Spot repair can take two basic forms. First, is the drop and fill method and second, color and clear coat. Drop and fill is just that. A chip which did not lift the color can be filled . Although, there are some repairmen that have advocated the use of "super glue" lacquer should be the first choice. The reason is that super glue does not forgive well. It dries harder and faster than lacquer and is difficult to blend in without damaging the surrounding finish. If you decide to try super glue do not use accelerators. They add a white tint to the fill.

First clean the chipped spot with naphtha, let the naphtha dry and with a tooth pick or very fine brush drop/flow a drop of lacquer into the chipped area. Let the drop dry from three hours to overnight (best) and repeat. The filled area should be slightly higher than the original finish. When dry the filled area can be wet sanded. Using a small flat block (a personal favorite is a small computer battery) wet sand beginning with #400 and working up to at least #800. When sanding continually wipe the repair dry and check the surrounding area for sand through. After the spot has been sanded flat with no shiny spots in or around the drop, rub out the repair with rubbing compound (red), polishing compound (white) and final polish with a swirl remover. Dupont automotive compounds work well and the 3M product " Finesse It II" works very well as the final polish.

Color and clear coat repairs can also be made in small areas. Simply add a tinted drop fill step to the above. The color medium should color match and must be compatible with the clear lacquer fill coat. It is best to start with a shade a bit lighter than the final color. It is easier to darken the chipped area than to lighten it. Note that oil based stains will not work with lacquer drop fills.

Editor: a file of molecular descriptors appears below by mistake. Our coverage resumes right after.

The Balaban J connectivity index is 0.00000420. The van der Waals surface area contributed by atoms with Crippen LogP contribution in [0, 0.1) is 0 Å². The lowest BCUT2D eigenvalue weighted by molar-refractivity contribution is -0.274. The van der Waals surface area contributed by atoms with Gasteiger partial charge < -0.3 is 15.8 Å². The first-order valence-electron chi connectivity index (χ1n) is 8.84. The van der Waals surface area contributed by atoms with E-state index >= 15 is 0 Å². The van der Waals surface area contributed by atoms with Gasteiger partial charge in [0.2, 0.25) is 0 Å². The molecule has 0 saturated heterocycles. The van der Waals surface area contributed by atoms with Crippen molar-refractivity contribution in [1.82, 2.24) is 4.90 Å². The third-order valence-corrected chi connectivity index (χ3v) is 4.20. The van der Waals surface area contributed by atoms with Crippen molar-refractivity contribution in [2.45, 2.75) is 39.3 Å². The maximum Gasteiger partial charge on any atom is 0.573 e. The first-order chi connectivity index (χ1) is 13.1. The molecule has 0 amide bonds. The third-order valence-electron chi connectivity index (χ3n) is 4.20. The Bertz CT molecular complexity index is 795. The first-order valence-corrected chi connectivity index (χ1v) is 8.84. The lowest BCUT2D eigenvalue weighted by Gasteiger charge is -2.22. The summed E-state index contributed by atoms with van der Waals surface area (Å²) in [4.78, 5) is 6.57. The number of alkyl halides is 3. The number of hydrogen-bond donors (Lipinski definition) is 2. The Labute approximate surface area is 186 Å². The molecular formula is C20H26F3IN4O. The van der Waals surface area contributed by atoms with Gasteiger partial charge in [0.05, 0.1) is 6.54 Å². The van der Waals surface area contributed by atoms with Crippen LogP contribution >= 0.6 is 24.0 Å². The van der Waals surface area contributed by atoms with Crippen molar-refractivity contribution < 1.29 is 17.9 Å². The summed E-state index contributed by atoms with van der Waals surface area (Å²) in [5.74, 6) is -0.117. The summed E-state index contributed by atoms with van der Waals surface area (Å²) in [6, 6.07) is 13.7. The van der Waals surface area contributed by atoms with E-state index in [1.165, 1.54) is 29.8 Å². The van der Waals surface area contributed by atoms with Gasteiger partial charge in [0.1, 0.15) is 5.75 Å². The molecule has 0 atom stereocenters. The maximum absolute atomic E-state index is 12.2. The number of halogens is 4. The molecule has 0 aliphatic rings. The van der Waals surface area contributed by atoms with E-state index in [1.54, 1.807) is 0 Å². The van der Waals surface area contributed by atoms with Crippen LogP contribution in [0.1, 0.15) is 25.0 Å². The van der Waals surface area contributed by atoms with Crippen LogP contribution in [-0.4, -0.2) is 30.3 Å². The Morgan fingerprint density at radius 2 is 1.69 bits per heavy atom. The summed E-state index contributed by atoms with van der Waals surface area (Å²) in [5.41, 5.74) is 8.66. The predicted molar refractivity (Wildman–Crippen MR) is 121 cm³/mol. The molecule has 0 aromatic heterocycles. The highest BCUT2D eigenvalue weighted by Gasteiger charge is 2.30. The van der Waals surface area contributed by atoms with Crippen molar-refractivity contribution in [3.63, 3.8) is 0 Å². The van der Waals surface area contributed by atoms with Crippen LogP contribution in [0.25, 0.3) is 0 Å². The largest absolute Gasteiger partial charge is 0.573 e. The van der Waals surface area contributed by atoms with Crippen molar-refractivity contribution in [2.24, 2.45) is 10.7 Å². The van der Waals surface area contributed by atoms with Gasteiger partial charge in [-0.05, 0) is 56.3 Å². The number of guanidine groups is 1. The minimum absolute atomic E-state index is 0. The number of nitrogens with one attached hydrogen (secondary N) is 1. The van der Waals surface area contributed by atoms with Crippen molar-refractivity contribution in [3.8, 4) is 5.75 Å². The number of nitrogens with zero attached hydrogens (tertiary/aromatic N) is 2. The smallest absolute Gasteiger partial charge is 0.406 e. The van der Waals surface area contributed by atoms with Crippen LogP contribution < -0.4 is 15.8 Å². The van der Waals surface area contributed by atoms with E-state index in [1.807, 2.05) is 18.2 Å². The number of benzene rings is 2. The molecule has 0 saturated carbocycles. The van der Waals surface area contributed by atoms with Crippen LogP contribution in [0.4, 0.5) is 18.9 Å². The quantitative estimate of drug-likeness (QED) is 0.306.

Area Repair

The next area to be discussed is repairing areas larger than a chip. Depending on the size, color and degree of perfection you will accept, you may want to consider an area refinish. Matching color to adjacent color is perhaps the most difficult part of repair. Even if the repair person has the original dye mix used on the original finish, matching will be difficult. The original finish is colored not only by the dye but by environmental factors as well. To demonstrate this, look under the pickguard of a vintage piece. Most likely you will find the color is brighter and either unchecked or more checked due to fading from different levels of light and more or less oil or polish reaching the two areas. Add tobacco smoke and the natural yellowing of lacquer and the problem of matching is multiplied.

Assuming that we can polish out any offending environmental influences or live with any color and checking difference, another hurdle to over come is "ponding". Color can build up against the wall of original finish at the edge of the area to be repaired. Too much color at this boundary will leave a color line in the final finish.

Beginning the repair, first determine the start and finish boundaries. If possible take as the outer boundary the physical edge of the instrument. The edge can be a right angle, sound hole, binding, pickup rout, ect. By stopping at an edge you have eliminated one blend boundary. If an edge stop is not possible then stop at a color. For example on a sunburst try not to involve two colors in the repair. Also, the more the lighter areas are involved the more difficult will be the color match.